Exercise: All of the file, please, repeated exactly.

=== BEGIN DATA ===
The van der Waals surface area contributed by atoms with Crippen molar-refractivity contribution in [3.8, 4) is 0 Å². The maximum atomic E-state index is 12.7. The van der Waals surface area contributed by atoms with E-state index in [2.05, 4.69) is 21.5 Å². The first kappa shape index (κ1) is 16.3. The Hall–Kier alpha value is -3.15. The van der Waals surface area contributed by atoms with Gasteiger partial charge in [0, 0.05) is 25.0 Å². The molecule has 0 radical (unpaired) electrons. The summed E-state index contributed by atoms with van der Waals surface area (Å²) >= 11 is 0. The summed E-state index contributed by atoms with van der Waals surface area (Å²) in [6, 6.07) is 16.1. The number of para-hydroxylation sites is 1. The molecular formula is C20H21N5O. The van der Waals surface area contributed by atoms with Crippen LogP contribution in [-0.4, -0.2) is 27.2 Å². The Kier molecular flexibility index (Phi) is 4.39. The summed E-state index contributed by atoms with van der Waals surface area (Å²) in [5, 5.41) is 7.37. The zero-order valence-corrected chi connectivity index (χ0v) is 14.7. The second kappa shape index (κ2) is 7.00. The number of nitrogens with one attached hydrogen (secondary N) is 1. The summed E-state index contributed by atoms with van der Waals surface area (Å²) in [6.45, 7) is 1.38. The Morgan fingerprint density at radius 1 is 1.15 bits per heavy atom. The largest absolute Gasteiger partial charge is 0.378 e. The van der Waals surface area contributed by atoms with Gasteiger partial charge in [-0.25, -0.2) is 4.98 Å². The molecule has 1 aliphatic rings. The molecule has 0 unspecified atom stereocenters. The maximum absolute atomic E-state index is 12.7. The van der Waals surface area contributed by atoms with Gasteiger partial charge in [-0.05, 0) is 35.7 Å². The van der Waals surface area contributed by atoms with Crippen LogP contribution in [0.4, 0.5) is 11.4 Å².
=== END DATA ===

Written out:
The van der Waals surface area contributed by atoms with Crippen molar-refractivity contribution in [3.8, 4) is 0 Å². The maximum atomic E-state index is 12.7. The van der Waals surface area contributed by atoms with E-state index in [2.05, 4.69) is 21.5 Å². The first kappa shape index (κ1) is 16.3. The Hall–Kier alpha value is -3.15. The van der Waals surface area contributed by atoms with Gasteiger partial charge in [0, 0.05) is 25.0 Å². The molecule has 0 radical (unpaired) electrons. The summed E-state index contributed by atoms with van der Waals surface area (Å²) >= 11 is 0. The summed E-state index contributed by atoms with van der Waals surface area (Å²) in [6, 6.07) is 16.1. The number of para-hydroxylation sites is 1. The molecular formula is C20H21N5O. The van der Waals surface area contributed by atoms with Crippen LogP contribution in [-0.4, -0.2) is 27.2 Å². The Kier molecular flexibility index (Phi) is 4.39. The summed E-state index contributed by atoms with van der Waals surface area (Å²) in [5, 5.41) is 7.37. The zero-order valence-corrected chi connectivity index (χ0v) is 14.7. The second kappa shape index (κ2) is 7.00. The number of nitrogens with one attached hydrogen (secondary N) is 1. The summed E-state index contributed by atoms with van der Waals surface area (Å²) in [6.45, 7) is 1.38. The Morgan fingerprint density at radius 1 is 1.15 bits per heavy atom. The largest absolute Gasteiger partial charge is 0.378 e. The van der Waals surface area contributed by atoms with Gasteiger partial charge in [-0.25, -0.2) is 4.98 Å². The molecule has 1 aliphatic rings. The molecule has 0 unspecified atom stereocenters. The maximum absolute atomic E-state index is 12.7. The van der Waals surface area contributed by atoms with Gasteiger partial charge in [-0.05, 0) is 35.7 Å². The van der Waals surface area contributed by atoms with Crippen LogP contribution in [0.4, 0.5) is 11.4 Å².